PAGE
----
Here's the language from the actual patent application:
A method and system in a document viewer for scrolling a substantially exact increment in a document, such as one page, regardless of whether the zoom is such that some, all or one page is currently being viewed. In one implementation, pressing a Page Down or Page Up keyboard key/button allows a user to begin at any starting vertical location within a page, and navigate to that same location on the next or previous page.For example, if a user is viewing a page starting in a viewing area from the middle of that page and ending at the bottom, a Page Down command will cause the next page to be shown in the viewing area starting at the middle of the next page and ending at the bottom of the next page. Similar behavior occurs when there is more than one column of pages being displayed in a row.Oh, good gravy, are they really serious in Redmond? Scrolling the same increment of document by pushing either page up/down or one of the arrow keys, even if you've zoomed in? One might think that the Supreme Court decision in KSR v. Teleflex might have suggested that scrolling through a document is at least an "obvious" invention, even if people hadn't been doing so for, oh, I don't know, three decades at least?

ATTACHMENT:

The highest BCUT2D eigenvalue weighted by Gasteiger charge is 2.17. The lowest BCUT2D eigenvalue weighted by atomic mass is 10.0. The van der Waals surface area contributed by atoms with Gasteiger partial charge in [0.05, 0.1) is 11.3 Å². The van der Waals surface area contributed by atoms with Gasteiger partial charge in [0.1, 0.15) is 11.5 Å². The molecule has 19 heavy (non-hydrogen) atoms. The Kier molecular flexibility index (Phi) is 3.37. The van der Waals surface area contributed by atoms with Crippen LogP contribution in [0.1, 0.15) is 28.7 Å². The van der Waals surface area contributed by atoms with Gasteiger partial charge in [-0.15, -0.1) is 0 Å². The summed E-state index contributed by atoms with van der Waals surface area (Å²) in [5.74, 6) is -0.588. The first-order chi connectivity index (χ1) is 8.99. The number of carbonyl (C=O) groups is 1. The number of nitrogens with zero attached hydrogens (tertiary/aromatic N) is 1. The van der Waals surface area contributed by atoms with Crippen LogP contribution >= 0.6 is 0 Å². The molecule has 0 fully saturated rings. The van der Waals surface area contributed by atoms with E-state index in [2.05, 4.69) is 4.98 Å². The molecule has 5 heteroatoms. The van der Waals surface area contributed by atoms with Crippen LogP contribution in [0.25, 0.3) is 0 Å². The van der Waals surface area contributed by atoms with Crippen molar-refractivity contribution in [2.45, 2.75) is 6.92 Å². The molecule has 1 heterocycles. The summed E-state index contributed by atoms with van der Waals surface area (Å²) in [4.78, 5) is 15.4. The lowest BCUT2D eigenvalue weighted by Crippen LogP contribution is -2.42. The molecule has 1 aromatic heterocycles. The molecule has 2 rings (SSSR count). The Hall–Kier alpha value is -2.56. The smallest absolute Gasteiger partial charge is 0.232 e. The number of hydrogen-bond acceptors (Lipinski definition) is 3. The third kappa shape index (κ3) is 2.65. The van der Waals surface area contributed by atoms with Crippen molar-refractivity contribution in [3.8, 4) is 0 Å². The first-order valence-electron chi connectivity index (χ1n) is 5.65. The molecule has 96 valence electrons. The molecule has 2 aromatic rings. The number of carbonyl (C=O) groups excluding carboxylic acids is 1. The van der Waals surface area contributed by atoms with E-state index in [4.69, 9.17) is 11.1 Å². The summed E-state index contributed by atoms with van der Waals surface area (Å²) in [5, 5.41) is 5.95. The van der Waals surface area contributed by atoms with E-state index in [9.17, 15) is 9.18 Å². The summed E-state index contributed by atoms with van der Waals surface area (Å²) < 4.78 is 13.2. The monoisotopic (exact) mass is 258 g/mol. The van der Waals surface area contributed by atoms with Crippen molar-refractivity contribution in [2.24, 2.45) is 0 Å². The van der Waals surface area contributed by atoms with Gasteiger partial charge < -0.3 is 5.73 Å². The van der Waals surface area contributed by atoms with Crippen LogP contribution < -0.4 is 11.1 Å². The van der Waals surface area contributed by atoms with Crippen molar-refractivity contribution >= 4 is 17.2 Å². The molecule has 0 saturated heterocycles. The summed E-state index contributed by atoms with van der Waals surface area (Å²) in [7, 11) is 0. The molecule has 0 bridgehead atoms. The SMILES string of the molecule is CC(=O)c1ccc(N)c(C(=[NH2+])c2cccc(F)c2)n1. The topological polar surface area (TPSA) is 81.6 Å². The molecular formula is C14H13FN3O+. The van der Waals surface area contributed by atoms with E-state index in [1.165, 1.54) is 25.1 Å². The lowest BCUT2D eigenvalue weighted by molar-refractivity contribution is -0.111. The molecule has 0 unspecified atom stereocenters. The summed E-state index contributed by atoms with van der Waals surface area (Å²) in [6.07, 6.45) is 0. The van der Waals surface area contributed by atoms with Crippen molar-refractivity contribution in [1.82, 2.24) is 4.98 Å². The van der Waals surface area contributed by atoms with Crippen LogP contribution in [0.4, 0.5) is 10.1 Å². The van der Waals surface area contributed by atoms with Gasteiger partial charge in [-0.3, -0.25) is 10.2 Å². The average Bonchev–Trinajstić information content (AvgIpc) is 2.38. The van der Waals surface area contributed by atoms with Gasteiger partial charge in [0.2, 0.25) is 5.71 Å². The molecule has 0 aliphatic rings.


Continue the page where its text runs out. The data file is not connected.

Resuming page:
A large company often blow a gasket when a smaller company owns intellectual property and dares to assert its rights, whether or not it has embodied said IP into a product or service. But then the same corporation, with thousands of patents in hand, decides to add one more to the coffers on something so basic, so widely practiced, that it seems equivalent to patenting the Enter key.
I'm no lawyer, but Microsoft seems on incredibly shaky grounds and is lucky that the USPTO has so much turnover in staff, with the accompanying loss of institutional experience, that it might as well install revolving doors at each cubicle. When an actor and movement performer in New Zealand was irritated at Amazon (and, as he told me, simply bored), he raised money over the Internet to pay for a reexamination request of Amazon's one-click patent. He provided enough prior art to get most of the claims overturned. Maybe he should do the same thing for Microsoft.
Or maybe, just maybe, all the large corporations that whine about all the trouble they face from so-called patent trolls should stop abusing and slowing the patent system with their useless intellectual excrement and spend their time doing things like making their own products actually work well. Just think, real patents wouldn't get clogged quite so much in the system and Microsoft could save the $300 million it's spending to convince people that a Vista DVD is more than an expensive coaster.
Keyboard image via morguefile.com user Alvimann, via site standard license.